AVR officials are working on a $228 million plan that would run diesel-powered trains along their freight tracks between Arnold and the Strip District. The trains would travel along tracks embedded in 26th Street in the Strip to the East Busway, then connect to the unused section of Port Authority’s light-rail and go directly to an empty platform at Steel Plaza subway station, said railroad CEO Russell Peterson.
“This would bring substantial new ridership to the ‘T’ at its busiest station,” Peterson said. The short-line freight railroad, which runs mostly at night, has been studied as a potential commuter-rail carrier since at least 2003.
Urban Innovations CEO Robert Ardolino said the project his company is planning could be running as early as fall 2013, with help from $171 million in private financing by an investment banking firm in Georgia. Aside from seeking Port Authority’s cooperation to plan the final leg of the line, Ardolino said the venture would not ask for funding from the cash- trapped transit agency.
“We’re trying to keep Port Authority out of this equation,” he said. “They have a role, but we’d rather not burden the authority any further.”
Authority spokesman Jim Ritchie said officials would “remain open to future discussions” about the commuter line. Allegheny County spokesman Kevin Evanto said the county would work with railroad, Port Authority and Westmoreland County officials as the project moves toward planning who would run the system and how fares would be set, collected and divided.
The light-rail line between Steel Plaza and the Downtown end of the East Busway hasn’t carried passengers since 2007, when rush-hour trains to Penn Station were discontinued. To run commuter trains there, railroad officials would have to lay new tracks along 26th Street, up the busway ramp, and widen tracks through an underground tunnel to Steel Plaza.
Port Authority’s police station and a lounge for bus drivers would need to be removed from the edge of the busway, but Ardolino said they could be rebuilt nearby as part of a transfer station where riders could catch buses to the East End or Oakland.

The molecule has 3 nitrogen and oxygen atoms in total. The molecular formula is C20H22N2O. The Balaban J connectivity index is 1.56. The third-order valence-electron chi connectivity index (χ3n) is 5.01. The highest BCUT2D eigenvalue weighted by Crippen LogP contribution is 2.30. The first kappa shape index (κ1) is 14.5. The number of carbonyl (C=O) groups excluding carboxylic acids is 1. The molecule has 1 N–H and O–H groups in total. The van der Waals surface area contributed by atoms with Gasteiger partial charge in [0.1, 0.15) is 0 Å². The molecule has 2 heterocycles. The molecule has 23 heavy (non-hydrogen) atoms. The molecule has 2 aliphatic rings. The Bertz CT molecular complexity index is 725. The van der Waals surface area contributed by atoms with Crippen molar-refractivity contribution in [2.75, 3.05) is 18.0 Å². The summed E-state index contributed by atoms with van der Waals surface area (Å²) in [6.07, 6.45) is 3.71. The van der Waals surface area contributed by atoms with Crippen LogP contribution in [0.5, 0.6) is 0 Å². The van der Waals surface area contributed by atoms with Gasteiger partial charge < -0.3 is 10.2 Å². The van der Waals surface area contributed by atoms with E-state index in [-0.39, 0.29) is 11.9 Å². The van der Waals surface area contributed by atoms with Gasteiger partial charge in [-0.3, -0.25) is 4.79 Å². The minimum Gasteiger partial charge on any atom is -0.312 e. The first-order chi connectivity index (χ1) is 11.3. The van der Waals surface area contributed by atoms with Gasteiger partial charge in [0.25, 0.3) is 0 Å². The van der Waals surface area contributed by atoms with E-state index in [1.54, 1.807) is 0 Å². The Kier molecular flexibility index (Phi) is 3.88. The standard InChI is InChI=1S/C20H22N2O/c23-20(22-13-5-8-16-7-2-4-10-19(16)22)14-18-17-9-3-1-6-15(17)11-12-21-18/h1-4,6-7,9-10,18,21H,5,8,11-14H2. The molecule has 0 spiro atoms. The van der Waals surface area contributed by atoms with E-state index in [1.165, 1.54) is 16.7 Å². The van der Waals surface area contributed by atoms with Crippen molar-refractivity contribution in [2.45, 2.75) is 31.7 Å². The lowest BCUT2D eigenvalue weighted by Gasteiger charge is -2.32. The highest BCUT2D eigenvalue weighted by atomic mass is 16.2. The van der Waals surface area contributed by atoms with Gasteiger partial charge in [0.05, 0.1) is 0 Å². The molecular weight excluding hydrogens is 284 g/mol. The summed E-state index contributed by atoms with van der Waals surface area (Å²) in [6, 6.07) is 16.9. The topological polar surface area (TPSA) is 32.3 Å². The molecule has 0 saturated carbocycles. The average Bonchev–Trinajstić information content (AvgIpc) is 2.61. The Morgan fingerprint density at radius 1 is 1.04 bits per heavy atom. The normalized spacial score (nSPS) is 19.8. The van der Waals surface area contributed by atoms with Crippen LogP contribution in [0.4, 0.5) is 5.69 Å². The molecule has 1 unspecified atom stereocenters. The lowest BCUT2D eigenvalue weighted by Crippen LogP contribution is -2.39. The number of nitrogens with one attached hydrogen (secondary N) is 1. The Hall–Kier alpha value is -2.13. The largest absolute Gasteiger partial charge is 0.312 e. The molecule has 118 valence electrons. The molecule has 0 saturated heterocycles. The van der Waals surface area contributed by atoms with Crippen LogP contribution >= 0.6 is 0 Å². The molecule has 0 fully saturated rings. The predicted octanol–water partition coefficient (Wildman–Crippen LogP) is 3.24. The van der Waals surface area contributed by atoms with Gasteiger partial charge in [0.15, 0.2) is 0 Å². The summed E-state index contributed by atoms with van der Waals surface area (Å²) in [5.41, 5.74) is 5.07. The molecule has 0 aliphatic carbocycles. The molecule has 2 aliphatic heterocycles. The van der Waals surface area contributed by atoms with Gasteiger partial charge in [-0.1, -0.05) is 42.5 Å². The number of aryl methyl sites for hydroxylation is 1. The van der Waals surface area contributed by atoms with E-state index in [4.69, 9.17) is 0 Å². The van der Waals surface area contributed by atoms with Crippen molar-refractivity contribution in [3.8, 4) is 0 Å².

Converting Port Authority’s portion of the tracks would cost about $28 million, while the AVR’s tracks would get $56 million in upgrades, Ardolino said. AVR may start seeking state or federal funding but would need lawmakers to pass legislation allowing public-private partnerships between companies and local governments, he said.
State Rep. Joe Markosek, chairman of the House Transportation Committee, said allowing such “P3” partnerships likely would be part of the transportation-funding package legislators hope to consider this fall.
“The issue with P3s in general is that… there is still a public-funding aspect of each project,” said Markosek, D-Monroeville. “Coming up with the public side is going to be very difficult under our current circumstances.”
[What is being advocated here is a “P3” (Public–Private Partnership)
Public–private partnership (PPP) describes a government service or private business venture which is funded and operated through a partnership of government and one or more private sector companies. These schemes are sometimes referred to as PPP, or P3.
PPP involves a contract between a public-sector authority and a private party, in which the private party provides a public service or project and assumes substantial financial, technical and operational risk in the project.
In some types of PPP, the cost of using the service is borne exclusively by the users of the service and not by the taxpayer. In other types (notably the private finance initiative), capital investment is made by the private sector on the strength of a contract with government to provide agreed services and the cost of providing the service is borne wholly or in part by the government.
In projects that are aimed at creating public goods like in the infrastructure sector, the government may provide a capital subsidy in the form of a one-time grant, so as to make it more attractive to the private investors. In some other cases, the government may support the project by providing revenue subsidies, including tax breaks or by providing guaranteed annual revenues for a fixed period.]
The passenger trains would look like bigger, diesel-powered versions of Port Authority’s light-rail trolleys, with seating for about 70 passengers per vehicle, Peterson said.
A similar commuter-rail proposal by Westmoreland County Transit, which would have shared tracks with Norfolk Southern and ended at Penn Station, appears to have lost steam. “It’s highly unlikely Norfolk Southern will allow commuter rail on their tracks,” he said. “There’s too much freight using that corridor … the liability costs are too prohibitive.”
On the lightlyused AVR tracks, passenger trains and freight operations would be kept separate: freight trains would only run between 10 p.m. and 6 a.m. while passenger service would run from 6 a.m. to 10 p.m., Peterson said.